We see an increasing need for generalists. What is your vision on schools/education to meet that need?
I got this question from Arnold Beekes of the Society of Creative Generalists after posting something on their webpage (http://creativegeneralist.org/), and interestingly it jives in some ways with a conversation we have been in at my school regarding what kind of education we need to provide our students given what we know about the fluidity of the socio/economic/political/ globally-connected world that awaits them, given the remarkable tools made available to us through technology, and given the myriad demands placed upon us by families, students, and communities.
We say too often that education is at a crossroads. I started teaching in the late eighties, and according to the rhetoric of the profession we have been at a crossroads each of the twenty-three years since I first stepped into the classroom. A constant crossroad isn’t a crossroad—it is a parking lot. In actuality, the pace of change in schools is staggering though it cannot be fast enough to keep up with cultural and technological change, so as a result we feel that we are persistently at a crossroad when indeed the truth is that we have moved into an age when steep change is the constant. The goal of great schools, however, should be to make progress, not simply change, the constant. The crossroad metaphor is dead.
In order to make sustainable and relevant progress, we must see beyond the silos that traditionally separate academic departments and programs, and faculties must model the ability to think beyond the confines of individual academic departments. That is not to say specialized knowledge and a deep immersion in the esoteric language of our respective academic fields is suddenly irrelevant. On the contrary, it is the deep learning in specific fields that most often leads us to discover the connections between the staid constructs of academic departments and allows us to bridge the space that has strangely divided them. In short, we need hearts and minds that are immersed in our fields AND that seek to make connections between that content specific knowledge and other areas of learning. Thus, our alignment needs to tilt toward interdisciplinary work, which strives to knock down departmental walls and hang curtains where they once stood. In so doing we may indeed go a long way in equipping our students with the wide-ranging skills and flexibility of mind that are requisite for the world they will enter.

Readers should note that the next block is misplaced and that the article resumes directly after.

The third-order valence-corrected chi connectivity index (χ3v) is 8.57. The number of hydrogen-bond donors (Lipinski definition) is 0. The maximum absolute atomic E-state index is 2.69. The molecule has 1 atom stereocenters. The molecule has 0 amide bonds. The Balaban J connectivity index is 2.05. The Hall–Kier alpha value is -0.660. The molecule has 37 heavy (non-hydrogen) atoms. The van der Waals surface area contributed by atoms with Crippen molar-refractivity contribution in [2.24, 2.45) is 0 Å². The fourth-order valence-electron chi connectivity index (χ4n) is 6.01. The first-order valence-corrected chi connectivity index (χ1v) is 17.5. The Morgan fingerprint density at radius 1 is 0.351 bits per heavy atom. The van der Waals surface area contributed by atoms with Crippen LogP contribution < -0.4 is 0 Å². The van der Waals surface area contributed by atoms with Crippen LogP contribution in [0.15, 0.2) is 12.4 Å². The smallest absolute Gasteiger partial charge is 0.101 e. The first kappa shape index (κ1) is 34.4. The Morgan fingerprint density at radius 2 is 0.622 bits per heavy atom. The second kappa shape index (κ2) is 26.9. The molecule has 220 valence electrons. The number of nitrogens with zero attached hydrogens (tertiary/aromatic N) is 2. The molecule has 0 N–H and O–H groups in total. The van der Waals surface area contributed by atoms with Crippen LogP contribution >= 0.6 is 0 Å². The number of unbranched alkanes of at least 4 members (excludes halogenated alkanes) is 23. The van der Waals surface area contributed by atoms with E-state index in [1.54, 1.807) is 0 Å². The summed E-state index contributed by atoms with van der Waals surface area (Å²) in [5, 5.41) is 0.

Beyond what we can accomplish with an interdisciplinary mindset within the confines of our classrooms, we also need to create opportunities for students to meet real world challenges outside of them. Such experiences rarely fit neatly within the boundaries of a single academic discipline, and they do not obey the rules and regulations of traditional academic schedules, yet I believe they can be constructed to fit within a school’s offerings if we are willing rethink how we use time in our curricular programming and daily schedules. In order to stay relevant in a world where our schedules and requirements look more and more anachronistic each year, we cannot make necessary steps forward for our students without looking outside the traditional classroom and into the community. Our students demand relevance, and they should. The vessel that our old and rigid scheduling models provides does not set us up for success in providing the most relevant or the most engaging education. In order to create a progress-culture in our schools, we must find ways to be lighten on our feet in creating curriculum, programs, and schedule, so that we can create the opportunities for wide-ranging, engaged, and deep learning that our students deserve.
Ross, Have you read the blog Re-educate Seattle? It's by a teacher at a very small (38 students), extremely progressive school, Puget Sound Community School . I discovered the blog last month and am finding it to be a fascinating profile of a very different school. Just read how they schedule classes: The Scheduling Circus
Ross Peters says
Thanks for this, John. I will check out the blog.